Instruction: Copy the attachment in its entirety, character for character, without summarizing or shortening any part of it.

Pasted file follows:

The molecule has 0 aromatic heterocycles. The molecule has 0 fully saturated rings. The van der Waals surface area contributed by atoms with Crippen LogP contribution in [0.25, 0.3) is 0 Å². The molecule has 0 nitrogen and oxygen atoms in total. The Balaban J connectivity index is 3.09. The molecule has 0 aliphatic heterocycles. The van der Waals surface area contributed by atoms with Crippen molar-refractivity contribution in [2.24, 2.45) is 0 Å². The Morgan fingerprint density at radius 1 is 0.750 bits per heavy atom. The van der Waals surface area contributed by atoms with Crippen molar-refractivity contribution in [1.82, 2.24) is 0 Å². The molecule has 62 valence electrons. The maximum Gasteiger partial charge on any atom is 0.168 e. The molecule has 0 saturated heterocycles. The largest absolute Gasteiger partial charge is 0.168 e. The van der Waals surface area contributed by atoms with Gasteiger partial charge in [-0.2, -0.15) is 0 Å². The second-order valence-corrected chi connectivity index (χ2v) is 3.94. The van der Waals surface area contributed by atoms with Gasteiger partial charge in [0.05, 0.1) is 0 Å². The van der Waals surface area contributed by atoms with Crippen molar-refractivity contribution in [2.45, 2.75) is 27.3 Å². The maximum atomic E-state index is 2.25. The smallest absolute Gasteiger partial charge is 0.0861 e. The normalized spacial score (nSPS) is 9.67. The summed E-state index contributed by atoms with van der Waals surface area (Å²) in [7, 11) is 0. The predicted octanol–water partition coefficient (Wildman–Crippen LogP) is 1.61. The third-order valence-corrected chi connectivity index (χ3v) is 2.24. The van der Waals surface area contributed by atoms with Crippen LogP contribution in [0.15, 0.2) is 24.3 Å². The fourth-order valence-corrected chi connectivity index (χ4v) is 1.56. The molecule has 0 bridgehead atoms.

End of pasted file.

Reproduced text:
The molecule has 0 aromatic heterocycles. The molecule has 0 fully saturated rings. The van der Waals surface area contributed by atoms with Crippen LogP contribution in [0.25, 0.3) is 0 Å². The molecule has 0 nitrogen and oxygen atoms in total. The Balaban J connectivity index is 3.09. The molecule has 0 aliphatic heterocycles. The van der Waals surface area contributed by atoms with Crippen molar-refractivity contribution in [2.24, 2.45) is 0 Å². The Morgan fingerprint density at radius 1 is 0.750 bits per heavy atom. The van der Waals surface area contributed by atoms with Crippen molar-refractivity contribution in [1.82, 2.24) is 0 Å². The molecule has 62 valence electrons. The maximum Gasteiger partial charge on any atom is 0.168 e. The molecule has 0 saturated heterocycles. The largest absolute Gasteiger partial charge is 0.168 e. The van der Waals surface area contributed by atoms with Gasteiger partial charge in [-0.2, -0.15) is 0 Å². The second-order valence-corrected chi connectivity index (χ2v) is 3.94. The van der Waals surface area contributed by atoms with Gasteiger partial charge in [0.05, 0.1) is 0 Å². The van der Waals surface area contributed by atoms with Crippen molar-refractivity contribution in [2.45, 2.75) is 27.3 Å². The maximum atomic E-state index is 2.25. The smallest absolute Gasteiger partial charge is 0.0861 e. The normalized spacial score (nSPS) is 9.67. The summed E-state index contributed by atoms with van der Waals surface area (Å²) in [7, 11) is 0. The predicted octanol–water partition coefficient (Wildman–Crippen LogP) is 1.61. The third-order valence-corrected chi connectivity index (χ3v) is 2.24. The van der Waals surface area contributed by atoms with Crippen LogP contribution in [0.15, 0.2) is 24.3 Å². The fourth-order valence-corrected chi connectivity index (χ4v) is 1.56. The molecule has 0 bridgehead atoms.